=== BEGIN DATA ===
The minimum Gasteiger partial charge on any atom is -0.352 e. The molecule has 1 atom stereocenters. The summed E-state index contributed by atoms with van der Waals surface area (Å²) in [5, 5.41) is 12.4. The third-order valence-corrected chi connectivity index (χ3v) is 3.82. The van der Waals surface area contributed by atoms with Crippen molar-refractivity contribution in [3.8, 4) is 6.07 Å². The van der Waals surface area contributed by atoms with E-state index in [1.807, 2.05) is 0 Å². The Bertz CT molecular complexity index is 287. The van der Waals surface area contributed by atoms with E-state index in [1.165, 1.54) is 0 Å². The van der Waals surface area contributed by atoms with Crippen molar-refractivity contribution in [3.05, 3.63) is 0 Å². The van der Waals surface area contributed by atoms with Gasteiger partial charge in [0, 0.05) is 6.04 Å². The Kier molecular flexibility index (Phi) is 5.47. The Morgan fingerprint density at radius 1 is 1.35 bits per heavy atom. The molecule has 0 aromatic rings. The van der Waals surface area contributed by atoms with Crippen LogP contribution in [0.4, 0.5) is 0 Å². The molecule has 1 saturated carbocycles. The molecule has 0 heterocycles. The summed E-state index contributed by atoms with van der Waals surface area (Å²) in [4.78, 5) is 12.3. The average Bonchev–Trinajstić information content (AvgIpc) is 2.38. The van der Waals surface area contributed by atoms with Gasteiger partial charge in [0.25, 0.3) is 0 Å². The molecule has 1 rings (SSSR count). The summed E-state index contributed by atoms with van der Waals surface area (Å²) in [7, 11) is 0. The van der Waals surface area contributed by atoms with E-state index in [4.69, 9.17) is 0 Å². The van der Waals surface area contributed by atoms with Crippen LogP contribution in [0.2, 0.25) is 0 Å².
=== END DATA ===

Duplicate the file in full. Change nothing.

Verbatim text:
The minimum Gasteiger partial charge on any atom is -0.352 e. The molecule has 1 atom stereocenters. The summed E-state index contributed by atoms with van der Waals surface area (Å²) in [5, 5.41) is 12.4. The third-order valence-corrected chi connectivity index (χ3v) is 3.82. The van der Waals surface area contributed by atoms with Crippen molar-refractivity contribution in [3.8, 4) is 6.07 Å². The van der Waals surface area contributed by atoms with E-state index in [1.807, 2.05) is 0 Å². The Bertz CT molecular complexity index is 287. The van der Waals surface area contributed by atoms with E-state index in [1.165, 1.54) is 0 Å². The van der Waals surface area contributed by atoms with Crippen molar-refractivity contribution in [3.05, 3.63) is 0 Å². The van der Waals surface area contributed by atoms with Gasteiger partial charge in [0, 0.05) is 6.04 Å². The Kier molecular flexibility index (Phi) is 5.47. The Morgan fingerprint density at radius 1 is 1.35 bits per heavy atom. The molecule has 0 aromatic rings. The van der Waals surface area contributed by atoms with Crippen LogP contribution in [0.4, 0.5) is 0 Å². The molecule has 1 saturated carbocycles. The molecule has 0 heterocycles. The summed E-state index contributed by atoms with van der Waals surface area (Å²) in [4.78, 5) is 12.3. The average Bonchev–Trinajstić information content (AvgIpc) is 2.38. The van der Waals surface area contributed by atoms with Gasteiger partial charge in [0.25, 0.3) is 0 Å². The molecule has 1 rings (SSSR count). The summed E-state index contributed by atoms with van der Waals surface area (Å²) in [7, 11) is 0. The van der Waals surface area contributed by atoms with E-state index in [4.69, 9.17) is 0 Å². The van der Waals surface area contributed by atoms with Crippen LogP contribution in [0.2, 0.25) is 0 Å².